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FBI Forms New Crypto Crimes Unit as DOJ Names Enforcement Team Director

The new unit will focus on cryptocurrency and related matters, while the National Cryptocurrency Enforcement Team finds its leader.

2 min read
FBI offices in Washington, D.C. Image: Shutterstock

In brief

  • The United States FBI has established a Virtual Asset Exploitation Unit to focus on cryptocurrency-related cases.
  • Also, the National Cryptocurrency Enforcement Team has named its first director, Eun Young Choi.

The United States Federal Bureau of Investigation (FBI) has launched a Virtual Asset Exploitation Unit focused on cryptocurrency-related crimes, the Department of Justice announced today.

The news was revealed as part of an announcement naming the first director for the Justice Department’s National Cryptocurrency Enforcement Team (NCET), which was established in October 2021. Eun Young Choi, previously Senior Counsel to the Deputy Attorney General, will serve as the NCET’s inaugural director.

According to a Justice Department release, the FBI’s new Virtual Asset Exploitation Unit will be “a specialized team of cryptocurrency experts dedicated to providing analysis, support, and training across the FBI, as well as innovating its cryptocurrency tools to stay ahead of future threats.”

The unit will tie into the NCET’s own mission across the larger footprint of the Justice Department, which includes the FBI along with the U.S. Drug Enforcement Administration (DEA), the Bureau of Alcohol, Tobacco, Firearms, and Explosives (ATF), and other governmental agencies.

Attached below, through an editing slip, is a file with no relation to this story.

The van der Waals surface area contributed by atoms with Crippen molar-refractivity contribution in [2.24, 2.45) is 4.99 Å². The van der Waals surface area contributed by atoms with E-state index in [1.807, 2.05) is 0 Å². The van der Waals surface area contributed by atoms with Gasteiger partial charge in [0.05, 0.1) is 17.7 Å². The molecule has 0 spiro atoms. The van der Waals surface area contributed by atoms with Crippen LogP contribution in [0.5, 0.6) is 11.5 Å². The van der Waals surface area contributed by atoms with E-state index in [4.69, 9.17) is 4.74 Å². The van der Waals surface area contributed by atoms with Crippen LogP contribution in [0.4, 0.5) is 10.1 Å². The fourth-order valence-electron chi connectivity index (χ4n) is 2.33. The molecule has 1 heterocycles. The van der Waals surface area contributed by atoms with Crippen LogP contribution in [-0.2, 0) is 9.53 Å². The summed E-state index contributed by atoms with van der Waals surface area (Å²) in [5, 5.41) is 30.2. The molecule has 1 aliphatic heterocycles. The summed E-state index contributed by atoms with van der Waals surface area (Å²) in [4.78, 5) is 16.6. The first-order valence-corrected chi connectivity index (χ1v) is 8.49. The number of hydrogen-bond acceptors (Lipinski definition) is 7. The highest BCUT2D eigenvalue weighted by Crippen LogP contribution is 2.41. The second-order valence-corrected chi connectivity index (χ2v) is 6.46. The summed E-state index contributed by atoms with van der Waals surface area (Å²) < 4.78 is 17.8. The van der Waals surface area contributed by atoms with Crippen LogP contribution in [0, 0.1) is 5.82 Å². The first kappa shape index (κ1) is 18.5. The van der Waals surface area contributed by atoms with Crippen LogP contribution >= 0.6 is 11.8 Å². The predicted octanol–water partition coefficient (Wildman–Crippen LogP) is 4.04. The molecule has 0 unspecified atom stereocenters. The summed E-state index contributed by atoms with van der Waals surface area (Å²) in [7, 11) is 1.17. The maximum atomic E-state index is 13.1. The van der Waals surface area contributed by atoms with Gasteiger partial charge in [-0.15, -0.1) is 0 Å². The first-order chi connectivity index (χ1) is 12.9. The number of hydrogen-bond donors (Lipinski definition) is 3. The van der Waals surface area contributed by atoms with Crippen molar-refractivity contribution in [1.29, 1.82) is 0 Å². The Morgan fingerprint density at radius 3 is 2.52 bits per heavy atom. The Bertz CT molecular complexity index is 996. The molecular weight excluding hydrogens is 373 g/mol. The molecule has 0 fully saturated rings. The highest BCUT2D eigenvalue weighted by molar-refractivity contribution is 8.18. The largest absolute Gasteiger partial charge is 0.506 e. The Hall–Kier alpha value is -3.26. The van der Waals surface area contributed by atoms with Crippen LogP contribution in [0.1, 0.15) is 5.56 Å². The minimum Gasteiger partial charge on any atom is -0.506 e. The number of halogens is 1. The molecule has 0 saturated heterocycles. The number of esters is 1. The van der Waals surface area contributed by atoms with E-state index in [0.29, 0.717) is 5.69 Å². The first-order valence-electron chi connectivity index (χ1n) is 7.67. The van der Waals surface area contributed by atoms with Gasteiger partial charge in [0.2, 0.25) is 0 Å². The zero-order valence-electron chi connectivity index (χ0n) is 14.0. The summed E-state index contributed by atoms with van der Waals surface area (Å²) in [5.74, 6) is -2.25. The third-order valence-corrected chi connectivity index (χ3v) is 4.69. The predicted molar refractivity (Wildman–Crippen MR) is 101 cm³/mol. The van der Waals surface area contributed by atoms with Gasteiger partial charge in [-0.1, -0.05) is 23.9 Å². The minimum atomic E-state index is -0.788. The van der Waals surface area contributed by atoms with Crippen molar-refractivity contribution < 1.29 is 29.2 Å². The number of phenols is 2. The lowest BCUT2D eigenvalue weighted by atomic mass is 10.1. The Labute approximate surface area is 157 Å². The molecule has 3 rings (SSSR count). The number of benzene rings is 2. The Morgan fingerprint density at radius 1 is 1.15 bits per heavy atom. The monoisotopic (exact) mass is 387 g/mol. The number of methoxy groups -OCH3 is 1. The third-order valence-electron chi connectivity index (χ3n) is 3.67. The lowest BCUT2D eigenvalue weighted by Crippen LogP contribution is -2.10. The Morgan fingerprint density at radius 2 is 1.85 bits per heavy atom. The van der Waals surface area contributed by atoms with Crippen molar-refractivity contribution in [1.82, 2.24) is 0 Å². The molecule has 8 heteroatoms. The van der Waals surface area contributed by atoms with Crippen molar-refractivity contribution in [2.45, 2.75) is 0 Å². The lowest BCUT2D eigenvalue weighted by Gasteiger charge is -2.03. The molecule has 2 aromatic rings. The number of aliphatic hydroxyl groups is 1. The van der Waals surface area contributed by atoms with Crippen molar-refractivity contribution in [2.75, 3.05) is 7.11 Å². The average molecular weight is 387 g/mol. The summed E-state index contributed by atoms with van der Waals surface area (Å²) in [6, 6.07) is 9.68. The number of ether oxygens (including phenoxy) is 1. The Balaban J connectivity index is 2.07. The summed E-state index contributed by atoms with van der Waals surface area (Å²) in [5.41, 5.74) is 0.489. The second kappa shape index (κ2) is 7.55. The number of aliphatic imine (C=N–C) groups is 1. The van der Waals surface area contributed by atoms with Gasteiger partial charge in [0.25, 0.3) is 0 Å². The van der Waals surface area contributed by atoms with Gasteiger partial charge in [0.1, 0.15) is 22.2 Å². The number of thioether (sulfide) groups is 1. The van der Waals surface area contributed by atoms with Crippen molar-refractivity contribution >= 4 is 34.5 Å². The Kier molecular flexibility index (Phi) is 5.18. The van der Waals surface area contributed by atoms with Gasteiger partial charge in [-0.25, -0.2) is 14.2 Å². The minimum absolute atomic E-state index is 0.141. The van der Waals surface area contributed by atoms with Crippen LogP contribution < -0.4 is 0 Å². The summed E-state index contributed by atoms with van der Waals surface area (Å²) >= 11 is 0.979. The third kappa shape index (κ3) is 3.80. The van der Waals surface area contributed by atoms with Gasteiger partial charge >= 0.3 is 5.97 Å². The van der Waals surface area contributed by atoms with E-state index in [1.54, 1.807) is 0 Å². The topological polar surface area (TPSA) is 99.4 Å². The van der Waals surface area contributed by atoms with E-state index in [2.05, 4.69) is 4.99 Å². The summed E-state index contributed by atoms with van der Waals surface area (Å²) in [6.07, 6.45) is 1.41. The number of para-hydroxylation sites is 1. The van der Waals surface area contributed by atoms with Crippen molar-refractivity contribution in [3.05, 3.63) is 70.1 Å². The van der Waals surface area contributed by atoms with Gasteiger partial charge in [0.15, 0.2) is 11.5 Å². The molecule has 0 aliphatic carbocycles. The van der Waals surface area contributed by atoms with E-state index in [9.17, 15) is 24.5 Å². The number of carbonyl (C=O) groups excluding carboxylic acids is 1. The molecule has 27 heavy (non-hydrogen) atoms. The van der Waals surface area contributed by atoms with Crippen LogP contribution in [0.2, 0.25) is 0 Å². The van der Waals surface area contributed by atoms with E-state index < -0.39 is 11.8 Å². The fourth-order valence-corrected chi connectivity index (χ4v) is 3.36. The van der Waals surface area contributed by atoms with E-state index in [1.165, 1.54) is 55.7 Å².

"We have already made great strides in combating misuse of cryptocurrency platforms and we've shown—we won't hesitate to go after those platforms that help criminals launder or hide their criminal proceeds,” said U.S. Deputy Attorney General Lisa Monaco upon the formation of NCET in October. “It is a crowded and aggressive threat landscape."

Today’s announcements come soon after the Department of Justice arrested Ilya Lichtenstein and his wife Heather Morgan for alleged money laundering in connection to the $3.6 billion worth of Bitcoin stolen from cryptocurrency exchange Bitfinex in 2016.

Morgan, a self-proclaimed rapper and Forbes contributor, was released on bail on Tuesday while Lictenstein remains in custody pending trial.

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